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New real estate act draft lacks ‘Transparency’

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New real estate act draft lacks ‘Transparency’

MUMBAI: Draft rules of the new Real Estate (Regulation & Development) Act, 2016, (RERA), notified by the Maharashtra government on Thursday have been diluted to favour errant builders, property experts and housing activists said. They claimed that they lacked transparency and flat buyers will continue to remain in the dark as the draft gives developers a loophole not to disclose crucial aspects of projects.

The state has invited objections and suggestions from the public to the draft till December 23. Experts said the draft notification has eliminated most disclosure clauses to be put up by the developer.

Pankaj Kapoor of Liases Foras, a real estate rating and research firm, said some major builders need not divulge the carpet area of units. “The number, type and carpet area of apartments for sale in the project empower buyers to know exact specifications of the layout, and the developer could have avoided ambiguities related to pricing,” he said.

The draft has also excluded the encumbrance certificate, which would have disclosed encumbrances in respect of land where the real estate project is to be undertaken. Another crucial document excluded is a copy of the legal title report. “The buyer has been denied knowledge of the flow of title of the owner/promoter to the land on which development is proposed, with an authentication report,” said Kapoor.

The building’s sanction plan also need not be disclosed by the developer. This would have allowed buyers to know that the project being developed is in line with development control regulations, and the layout is in accordance with the sanctioned plan.

Anuranjan Mohnot, MD & CEO, Amplus Capital Advisors, said diluted rules will make RERA ineffective. “Unfortunately, draft rules in Maharashtra are very weak compared to Delhi,” he said. For instance, it is silent on disclosure of ongoing and past legal cases against the developer.

“For existing projects, the draft rules only require disclosure of utilisation of 70% money collected from consumers, instead of complete accountability of all consumers’ receivables. Accountability of consumers’ receivables could have helped them in seeking required funds from the developer for completion of a project in case it is delayed,” he said.
The draft rules also permit loading of fungible FSI and TDR in phases in one project, which can keep the project vulnerable to changes in development regulations. “We have seen multiple cases where developers were unable to load planned FSI or TDR due to change in regulations, which stalled many projects. Non-disclosure of this can keep substantial regulatory risks on buyers,” said Mohnot.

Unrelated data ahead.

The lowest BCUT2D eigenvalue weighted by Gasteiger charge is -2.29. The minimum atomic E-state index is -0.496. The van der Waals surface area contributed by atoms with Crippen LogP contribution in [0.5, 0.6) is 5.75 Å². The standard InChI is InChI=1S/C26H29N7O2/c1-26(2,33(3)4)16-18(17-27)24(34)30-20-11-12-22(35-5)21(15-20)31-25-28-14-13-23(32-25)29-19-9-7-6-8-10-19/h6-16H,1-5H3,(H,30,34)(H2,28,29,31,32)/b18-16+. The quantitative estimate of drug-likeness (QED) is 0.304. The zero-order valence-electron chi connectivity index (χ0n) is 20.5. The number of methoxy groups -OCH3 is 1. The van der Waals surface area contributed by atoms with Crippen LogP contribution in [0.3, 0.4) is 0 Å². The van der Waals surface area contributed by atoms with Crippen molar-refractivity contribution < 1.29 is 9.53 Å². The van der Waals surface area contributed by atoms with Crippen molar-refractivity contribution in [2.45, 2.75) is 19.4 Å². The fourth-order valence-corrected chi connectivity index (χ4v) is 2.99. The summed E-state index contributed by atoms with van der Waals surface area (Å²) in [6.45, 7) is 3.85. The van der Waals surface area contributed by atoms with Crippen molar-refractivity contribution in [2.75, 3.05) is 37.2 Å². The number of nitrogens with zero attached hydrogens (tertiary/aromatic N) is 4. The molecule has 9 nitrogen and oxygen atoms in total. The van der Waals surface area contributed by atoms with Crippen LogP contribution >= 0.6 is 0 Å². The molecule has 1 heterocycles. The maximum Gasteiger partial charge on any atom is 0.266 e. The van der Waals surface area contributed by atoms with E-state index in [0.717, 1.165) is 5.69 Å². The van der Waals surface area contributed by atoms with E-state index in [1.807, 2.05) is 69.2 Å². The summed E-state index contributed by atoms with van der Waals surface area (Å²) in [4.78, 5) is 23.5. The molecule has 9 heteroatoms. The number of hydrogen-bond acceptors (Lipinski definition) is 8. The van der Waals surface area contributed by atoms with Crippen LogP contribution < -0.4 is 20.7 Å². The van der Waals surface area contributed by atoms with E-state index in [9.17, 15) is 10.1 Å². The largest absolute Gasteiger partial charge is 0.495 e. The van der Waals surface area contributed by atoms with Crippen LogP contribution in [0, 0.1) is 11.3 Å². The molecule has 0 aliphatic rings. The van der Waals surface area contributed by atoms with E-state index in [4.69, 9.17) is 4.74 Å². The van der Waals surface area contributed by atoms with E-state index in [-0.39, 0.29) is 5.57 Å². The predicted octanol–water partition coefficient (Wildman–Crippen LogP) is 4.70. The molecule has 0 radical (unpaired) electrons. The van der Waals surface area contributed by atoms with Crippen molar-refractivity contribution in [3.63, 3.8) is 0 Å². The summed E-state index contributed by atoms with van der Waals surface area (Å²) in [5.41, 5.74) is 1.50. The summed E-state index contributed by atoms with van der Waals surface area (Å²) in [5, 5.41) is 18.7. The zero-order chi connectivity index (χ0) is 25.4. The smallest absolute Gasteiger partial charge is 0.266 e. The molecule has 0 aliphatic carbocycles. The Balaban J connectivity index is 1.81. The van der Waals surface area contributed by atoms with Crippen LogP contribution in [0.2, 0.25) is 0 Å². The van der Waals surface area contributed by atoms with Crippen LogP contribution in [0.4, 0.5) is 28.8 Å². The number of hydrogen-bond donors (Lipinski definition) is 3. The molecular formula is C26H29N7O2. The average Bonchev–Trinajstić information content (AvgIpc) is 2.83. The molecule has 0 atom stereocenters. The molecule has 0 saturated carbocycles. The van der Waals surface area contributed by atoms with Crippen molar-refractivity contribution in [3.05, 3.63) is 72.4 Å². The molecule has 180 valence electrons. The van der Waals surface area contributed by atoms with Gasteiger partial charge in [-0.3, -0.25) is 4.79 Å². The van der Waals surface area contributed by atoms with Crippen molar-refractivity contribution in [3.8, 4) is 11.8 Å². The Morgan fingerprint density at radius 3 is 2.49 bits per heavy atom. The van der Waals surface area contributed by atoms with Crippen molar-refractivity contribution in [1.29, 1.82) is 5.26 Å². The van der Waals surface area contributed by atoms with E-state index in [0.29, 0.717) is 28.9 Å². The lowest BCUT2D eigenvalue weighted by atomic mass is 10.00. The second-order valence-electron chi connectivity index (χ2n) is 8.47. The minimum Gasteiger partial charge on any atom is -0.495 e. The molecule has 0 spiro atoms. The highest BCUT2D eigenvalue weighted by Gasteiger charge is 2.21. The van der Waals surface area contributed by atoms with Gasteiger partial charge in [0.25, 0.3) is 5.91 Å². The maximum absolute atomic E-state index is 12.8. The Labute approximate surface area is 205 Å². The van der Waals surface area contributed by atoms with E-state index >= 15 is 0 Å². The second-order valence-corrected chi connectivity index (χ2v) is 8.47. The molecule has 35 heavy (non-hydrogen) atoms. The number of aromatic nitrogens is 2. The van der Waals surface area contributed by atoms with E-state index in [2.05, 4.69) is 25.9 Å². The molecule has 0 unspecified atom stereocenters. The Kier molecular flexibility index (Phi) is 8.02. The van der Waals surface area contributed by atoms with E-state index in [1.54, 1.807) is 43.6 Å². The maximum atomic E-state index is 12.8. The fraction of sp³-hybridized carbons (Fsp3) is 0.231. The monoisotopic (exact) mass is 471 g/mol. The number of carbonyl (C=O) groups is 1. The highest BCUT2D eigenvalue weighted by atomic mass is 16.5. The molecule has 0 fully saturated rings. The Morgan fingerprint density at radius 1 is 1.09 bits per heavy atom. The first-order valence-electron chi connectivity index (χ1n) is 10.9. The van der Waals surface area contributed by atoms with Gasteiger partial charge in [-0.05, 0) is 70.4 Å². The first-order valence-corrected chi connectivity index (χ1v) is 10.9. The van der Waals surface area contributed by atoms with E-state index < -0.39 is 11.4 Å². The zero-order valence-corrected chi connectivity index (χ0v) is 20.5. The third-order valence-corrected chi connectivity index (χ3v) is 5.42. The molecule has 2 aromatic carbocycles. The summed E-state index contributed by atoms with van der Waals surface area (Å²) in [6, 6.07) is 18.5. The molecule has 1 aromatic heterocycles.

Consumer rights activist Shirish Deshpande said lakhs of rehab tenants and society members, whose buildings are redeveloped, will not benefit under RERA. “The draft rules provide exemption from registration if the builder constructs a separate building for rehab of tenants/society members. The original RERA Act covers the rehab component of redevelopment projects,” said Deshpande, adding that exclusion in the state draft has been done to favour builders.

Builder Rajan Bandalkar, state vice-president of NAREDCO, a body representing developers, said, “What is it that critics of RERA want? Do they want to punch developers, or are they interested in getting homes on time?” He said the housing regulator will ultimately decide what information a developer has to put up on the official website. “Errant builders will have to face the music if a project is not completed on time under the new Act,” he added.
Anuj Puri, chairman & country head of JLL India, said the draft covers all under-construction projects, where most issues of trust deficit have historically arisen. “But it is quiet on projects where possession is already offered, or occupation certificates have been received prior to the Act being passed. This limits the retrospective coverage for such projects,” he said.

Source: Times of India

Regulations

373 Maharashtra Cities To Fall Under PMAY Scheme

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The state of Maharashtra has added 232 cities to the existing 142 which makes it 373 cities under the Pradhan Mantri Awas Yojana Scheme (PMAY).

The officials at the housing department feel that this step will aid the government take up more projects under the PMAY scheme.

Sachin Kulkarni, Builder shared his concerns over the lack of coordination between the department in executing PMAY projects. He said, “This is a good sign. However, the PMO’s seriousness in promoting HFA is diluted by the time it reaches the authorities. Apart from collecting application from interested beneficiaries, nothing has moved on the ground in urban centres. I hope that this initiative moves on fast track”.